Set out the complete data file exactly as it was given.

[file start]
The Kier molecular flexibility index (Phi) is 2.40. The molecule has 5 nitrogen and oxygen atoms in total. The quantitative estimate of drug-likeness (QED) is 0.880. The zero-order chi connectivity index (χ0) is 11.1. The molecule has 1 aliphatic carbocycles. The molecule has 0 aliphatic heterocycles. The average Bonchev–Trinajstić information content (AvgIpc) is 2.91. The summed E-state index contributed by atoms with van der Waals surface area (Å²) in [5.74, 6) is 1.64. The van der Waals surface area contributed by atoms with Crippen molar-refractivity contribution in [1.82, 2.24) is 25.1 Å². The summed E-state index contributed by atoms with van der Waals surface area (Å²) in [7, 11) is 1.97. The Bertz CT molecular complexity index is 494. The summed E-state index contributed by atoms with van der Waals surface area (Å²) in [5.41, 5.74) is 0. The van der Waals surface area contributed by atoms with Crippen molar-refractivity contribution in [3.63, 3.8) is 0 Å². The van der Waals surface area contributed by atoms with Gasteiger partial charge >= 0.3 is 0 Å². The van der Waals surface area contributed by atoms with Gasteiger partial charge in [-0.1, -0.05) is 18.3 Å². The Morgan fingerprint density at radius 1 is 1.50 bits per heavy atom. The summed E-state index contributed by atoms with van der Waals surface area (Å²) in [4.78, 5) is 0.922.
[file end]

The Kier molecular flexibility index (Phi) is 2.40. The molecule has 5 nitrogen and oxygen atoms in total. The quantitative estimate of drug-likeness (QED) is 0.880. The zero-order chi connectivity index (χ0) is 11.1. The molecule has 1 aliphatic carbocycles. The molecule has 0 aliphatic heterocycles. The average Bonchev–Trinajstić information content (AvgIpc) is 2.91. The summed E-state index contributed by atoms with van der Waals surface area (Å²) in [5.74, 6) is 1.64. The van der Waals surface area contributed by atoms with Crippen molar-refractivity contribution in [1.82, 2.24) is 25.1 Å². The summed E-state index contributed by atoms with van der Waals surface area (Å²) in [7, 11) is 1.97. The Bertz CT molecular complexity index is 494. The summed E-state index contributed by atoms with van der Waals surface area (Å²) in [5.41, 5.74) is 0. The van der Waals surface area contributed by atoms with Crippen molar-refractivity contribution in [3.63, 3.8) is 0 Å². The van der Waals surface area contributed by atoms with Gasteiger partial charge >= 0.3 is 0 Å². The van der Waals surface area contributed by atoms with Gasteiger partial charge in [-0.1, -0.05) is 18.3 Å². The Morgan fingerprint density at radius 1 is 1.50 bits per heavy atom. The summed E-state index contributed by atoms with van der Waals surface area (Å²) in [4.78, 5) is 0.922.